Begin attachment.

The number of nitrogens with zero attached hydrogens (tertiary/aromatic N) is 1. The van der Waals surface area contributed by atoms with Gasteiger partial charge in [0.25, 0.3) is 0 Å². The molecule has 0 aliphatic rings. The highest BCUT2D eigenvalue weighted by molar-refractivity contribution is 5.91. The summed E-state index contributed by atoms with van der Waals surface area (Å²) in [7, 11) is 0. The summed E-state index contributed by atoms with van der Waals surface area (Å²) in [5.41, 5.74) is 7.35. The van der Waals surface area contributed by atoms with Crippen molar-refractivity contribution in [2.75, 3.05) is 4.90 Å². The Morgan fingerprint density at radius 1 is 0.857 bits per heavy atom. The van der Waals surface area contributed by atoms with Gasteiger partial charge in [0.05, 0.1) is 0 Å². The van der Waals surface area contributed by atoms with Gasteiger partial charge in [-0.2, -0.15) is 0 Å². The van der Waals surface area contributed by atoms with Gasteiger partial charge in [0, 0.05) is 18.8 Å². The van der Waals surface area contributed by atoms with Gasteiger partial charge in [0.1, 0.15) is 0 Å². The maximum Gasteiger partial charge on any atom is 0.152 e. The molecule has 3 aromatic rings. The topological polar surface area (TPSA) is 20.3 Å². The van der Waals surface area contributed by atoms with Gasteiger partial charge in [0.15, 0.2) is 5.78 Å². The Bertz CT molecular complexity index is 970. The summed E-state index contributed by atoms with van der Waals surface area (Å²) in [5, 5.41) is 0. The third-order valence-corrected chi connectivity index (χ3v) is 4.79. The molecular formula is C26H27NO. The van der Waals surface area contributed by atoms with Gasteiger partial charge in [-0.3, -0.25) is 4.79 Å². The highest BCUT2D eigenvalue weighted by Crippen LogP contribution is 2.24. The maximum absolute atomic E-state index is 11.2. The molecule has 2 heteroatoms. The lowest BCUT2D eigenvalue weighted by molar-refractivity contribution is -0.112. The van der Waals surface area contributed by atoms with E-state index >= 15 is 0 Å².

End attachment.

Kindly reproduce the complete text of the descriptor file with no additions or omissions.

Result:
The number of nitrogens with zero attached hydrogens (tertiary/aromatic N) is 1. The van der Waals surface area contributed by atoms with Gasteiger partial charge in [0.25, 0.3) is 0 Å². The molecule has 0 aliphatic rings. The highest BCUT2D eigenvalue weighted by molar-refractivity contribution is 5.91. The summed E-state index contributed by atoms with van der Waals surface area (Å²) in [7, 11) is 0. The summed E-state index contributed by atoms with van der Waals surface area (Å²) in [5.41, 5.74) is 7.35. The van der Waals surface area contributed by atoms with Crippen molar-refractivity contribution in [2.75, 3.05) is 4.90 Å². The Morgan fingerprint density at radius 1 is 0.857 bits per heavy atom. The van der Waals surface area contributed by atoms with Gasteiger partial charge in [0.05, 0.1) is 0 Å². The van der Waals surface area contributed by atoms with Gasteiger partial charge in [-0.2, -0.15) is 0 Å². The van der Waals surface area contributed by atoms with Gasteiger partial charge in [0, 0.05) is 18.8 Å². The van der Waals surface area contributed by atoms with Gasteiger partial charge in [0.1, 0.15) is 0 Å². The maximum Gasteiger partial charge on any atom is 0.152 e. The molecule has 3 aromatic rings. The topological polar surface area (TPSA) is 20.3 Å². The van der Waals surface area contributed by atoms with Gasteiger partial charge in [0.15, 0.2) is 5.78 Å². The Bertz CT molecular complexity index is 970. The summed E-state index contributed by atoms with van der Waals surface area (Å²) in [5, 5.41) is 0. The third-order valence-corrected chi connectivity index (χ3v) is 4.79. The molecular formula is C26H27NO. The van der Waals surface area contributed by atoms with Gasteiger partial charge in [-0.3, -0.25) is 4.79 Å². The highest BCUT2D eigenvalue weighted by Crippen LogP contribution is 2.24. The maximum absolute atomic E-state index is 11.2. The molecule has 2 heteroatoms. The lowest BCUT2D eigenvalue weighted by molar-refractivity contribution is -0.112. The van der Waals surface area contributed by atoms with E-state index >= 15 is 0 Å².